In 1993 Abdullah Ocalan proposed creating a Women’s Army within the guerrilla forces. Women who took up this initiative describe this as the biggest challenge of their lives. From now on they had to self-organise and decide about all aspects of life and guerrilla warfare. Women were confronted with their own internalised patriarchal patterns, whilst also analysing male domination. They gained ideological, military, political and social knowledge and experiences. Sexist attitudes of men were also transformed as women united and grew in self-confidence. Revolutionary changes took place in the mindset, in comrade relationships between men and women as as well as in Kurdish society. This was nothing less than a revolution within the revolution.

In 1995 the first National Women’s Congress of 300 women was held in the mountains. The Kurdistan Women’s Freedom Union YAJK was established. This was a crucial stage, implementing autonomous women’s organising based on women’s own will and political and social perspective.

In the 1990s Abdullah Öcalan was developing radical new ideology for the liberation of gender and society. He saw that neither freedom nor love can be realised in the relationships and gender identities of dominant power relations. The Theory of Separation laid out the path for women to overcome their enslaved identities; by separating themselves mentally, emotionally and culturally from the male dominated system. His theory of “Killing the man” encouraged men in turn to subvert and struggle against the dominant masculinity that is not just a gender but a huge system of power and exploitation.

The Women’s Liberation Ideology announced on March 8th 1998 took the women’s freedom struggle to a new level. Its framework includes the principles of loving and defending the homeland against colonialism; to think freely and build up free will as women; to organise and struggle for liberation as well as to build up a life with a free understanding of aesthetics.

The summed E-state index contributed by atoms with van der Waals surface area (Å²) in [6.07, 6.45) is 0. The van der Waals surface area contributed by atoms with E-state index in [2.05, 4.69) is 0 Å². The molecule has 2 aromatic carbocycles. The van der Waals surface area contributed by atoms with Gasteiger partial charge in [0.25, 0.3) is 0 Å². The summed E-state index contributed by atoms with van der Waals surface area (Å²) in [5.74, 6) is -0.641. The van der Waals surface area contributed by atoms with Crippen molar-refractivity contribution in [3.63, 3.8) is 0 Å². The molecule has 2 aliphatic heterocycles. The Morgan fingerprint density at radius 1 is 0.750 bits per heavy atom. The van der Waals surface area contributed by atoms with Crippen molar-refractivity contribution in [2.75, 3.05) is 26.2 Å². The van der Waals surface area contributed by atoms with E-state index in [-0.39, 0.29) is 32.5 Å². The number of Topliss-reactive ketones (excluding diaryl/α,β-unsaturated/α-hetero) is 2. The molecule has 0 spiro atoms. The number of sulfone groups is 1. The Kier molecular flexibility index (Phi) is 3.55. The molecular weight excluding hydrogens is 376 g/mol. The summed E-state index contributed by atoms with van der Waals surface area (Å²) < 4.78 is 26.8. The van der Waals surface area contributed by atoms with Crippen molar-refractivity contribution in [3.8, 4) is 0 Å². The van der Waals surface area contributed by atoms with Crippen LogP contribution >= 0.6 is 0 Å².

A year later, in March 1999 the first Kurdish Women’s Party was established under the name of Kurdistan Women Workers’ Party PJKK, on the basis of this ideology, and declared itself under the name Women’s Freedom Party (PJA) at a conference in the year 2000. Restructured since 2004 as the Women’s Freedom Party of Kurdistan (PAJK), militants of the women’s party continue to play a vanguard role in the liberation struggle in all four parts of Kurdistan.

The kidnapping and imprisonment of Abdullah Ocalan on 15 February 1999 in a NATO operation was as an attack on the very existence of the Kurdish people, especially Kurdish women. Against this attempt to eliminate the Kurdish Freedom Movement, Kurdish people and women have intensified resistance. And even in conditions of total isolation on the Turkish prison island of Imrali Abdullah Ocalan has found a way to resist, advancing and elaborating his new paradigm for the freedom struggle.

Based on years of historical and social analysis, this new paradigm goes beyond the solution of the Kurdish problem and proposes a society based on democracy, ecology and women’s liberation. Hierarchical-power structures based on state and patriarchy are identified as the core of all humanity’s problems. The state, invented as a tool of power and patriarchal domination, cannot be a means of liberation. Further, power and hierarchy do not only reproduce themselves in terms of structures and institutions but also ideologically; in nationalism, religious fundamentalism, sexism and scientism. Against this, the model of natural societies based on communal egalitarian values and central role of women is the reference for transformation for the liberation of women and society.

  • As an alternative to state structures and mentality Öcalan develops the concept of the multi-ethnic, multi-cultural and multi-linguistic Democratic Nation. The spirit and meaning of the Democratic Nation embodies itself in the structures of Democratic Autonomy and Democratic Confederalism. This means the self-administration of society around the principles of democracy, ecology, women’s freedom, communal economy and self-defence.
  • Power and hierarchies are not merely political and military; they are based on the oppressive relationship of men over women and reproduce themselves in every aspect of life. Starting from rebuilding free gender relations, all the parts of life must be reconsidered on the basis of democratic principles, solidarity and respect. Ocalan’s proposal is for a radical democracy with equal representation of all identities including minorities, and direct participation of all.
  • Against the devastation of war and violence Abdullah Ocalan promotes the essential need for legitimate self-defence. A society without self-defence is condemned to exploitation and oppression. In his Theory of the Rose he illustrates especially the spirit of women’s self-defence: the powerful defence of spines existing in harmony with the essence of its own beauty.